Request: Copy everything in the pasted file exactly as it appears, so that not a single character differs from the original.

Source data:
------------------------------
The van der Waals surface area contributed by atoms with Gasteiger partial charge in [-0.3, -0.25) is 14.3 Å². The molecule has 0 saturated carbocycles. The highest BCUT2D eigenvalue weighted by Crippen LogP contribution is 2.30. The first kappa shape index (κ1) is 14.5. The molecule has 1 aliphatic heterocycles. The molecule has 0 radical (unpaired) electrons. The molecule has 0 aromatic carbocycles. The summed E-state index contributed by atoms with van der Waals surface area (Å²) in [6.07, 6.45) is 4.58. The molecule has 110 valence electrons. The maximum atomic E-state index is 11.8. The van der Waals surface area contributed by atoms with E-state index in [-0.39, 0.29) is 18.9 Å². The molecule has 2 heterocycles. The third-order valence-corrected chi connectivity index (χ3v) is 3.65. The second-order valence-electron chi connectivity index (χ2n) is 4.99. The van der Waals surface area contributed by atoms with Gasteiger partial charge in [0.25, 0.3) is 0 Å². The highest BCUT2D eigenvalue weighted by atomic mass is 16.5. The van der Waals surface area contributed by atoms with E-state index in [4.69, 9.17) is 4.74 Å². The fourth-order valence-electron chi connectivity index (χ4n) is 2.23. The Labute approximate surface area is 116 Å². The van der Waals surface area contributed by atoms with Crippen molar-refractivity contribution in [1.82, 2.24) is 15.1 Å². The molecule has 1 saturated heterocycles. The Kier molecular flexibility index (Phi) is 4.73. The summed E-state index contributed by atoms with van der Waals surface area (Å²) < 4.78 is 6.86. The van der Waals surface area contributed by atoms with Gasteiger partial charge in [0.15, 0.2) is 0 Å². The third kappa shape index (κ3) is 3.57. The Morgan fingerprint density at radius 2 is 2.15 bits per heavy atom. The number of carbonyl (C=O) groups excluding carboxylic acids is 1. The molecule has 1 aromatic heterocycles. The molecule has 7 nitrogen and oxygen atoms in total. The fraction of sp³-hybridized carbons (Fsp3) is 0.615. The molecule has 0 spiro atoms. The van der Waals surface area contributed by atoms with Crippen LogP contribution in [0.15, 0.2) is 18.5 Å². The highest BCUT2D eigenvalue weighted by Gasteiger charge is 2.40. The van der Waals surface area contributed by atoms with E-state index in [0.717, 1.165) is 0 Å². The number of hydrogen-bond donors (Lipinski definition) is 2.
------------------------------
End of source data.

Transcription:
The van der Waals surface area contributed by atoms with Gasteiger partial charge in [-0.3, -0.25) is 14.3 Å². The molecule has 0 saturated carbocycles. The highest BCUT2D eigenvalue weighted by Crippen LogP contribution is 2.30. The first kappa shape index (κ1) is 14.5. The molecule has 1 aliphatic heterocycles. The molecule has 0 radical (unpaired) electrons. The molecule has 0 aromatic carbocycles. The summed E-state index contributed by atoms with van der Waals surface area (Å²) in [6.07, 6.45) is 4.58. The molecule has 110 valence electrons. The maximum atomic E-state index is 11.8. The van der Waals surface area contributed by atoms with E-state index in [-0.39, 0.29) is 18.9 Å². The molecule has 2 heterocycles. The third-order valence-corrected chi connectivity index (χ3v) is 3.65. The second-order valence-electron chi connectivity index (χ2n) is 4.99. The van der Waals surface area contributed by atoms with Gasteiger partial charge in [0.25, 0.3) is 0 Å². The highest BCUT2D eigenvalue weighted by atomic mass is 16.5. The van der Waals surface area contributed by atoms with E-state index in [4.69, 9.17) is 4.74 Å². The fourth-order valence-electron chi connectivity index (χ4n) is 2.23. The Labute approximate surface area is 116 Å². The van der Waals surface area contributed by atoms with Crippen molar-refractivity contribution in [1.82, 2.24) is 15.1 Å². The molecule has 1 saturated heterocycles. The Kier molecular flexibility index (Phi) is 4.73. The summed E-state index contributed by atoms with van der Waals surface area (Å²) < 4.78 is 6.86. The van der Waals surface area contributed by atoms with Gasteiger partial charge in [0.15, 0.2) is 0 Å². The third kappa shape index (κ3) is 3.57. The Morgan fingerprint density at radius 2 is 2.15 bits per heavy atom. The number of carbonyl (C=O) groups excluding carboxylic acids is 1. The molecule has 1 aromatic heterocycles. The molecule has 7 nitrogen and oxygen atoms in total. The fraction of sp³-hybridized carbons (Fsp3) is 0.615. The molecule has 0 spiro atoms. The van der Waals surface area contributed by atoms with Crippen LogP contribution in [0.15, 0.2) is 18.5 Å². The highest BCUT2D eigenvalue weighted by Gasteiger charge is 2.40. The van der Waals surface area contributed by atoms with E-state index in [0.717, 1.165) is 0 Å². The number of hydrogen-bond donors (Lipinski definition) is 2.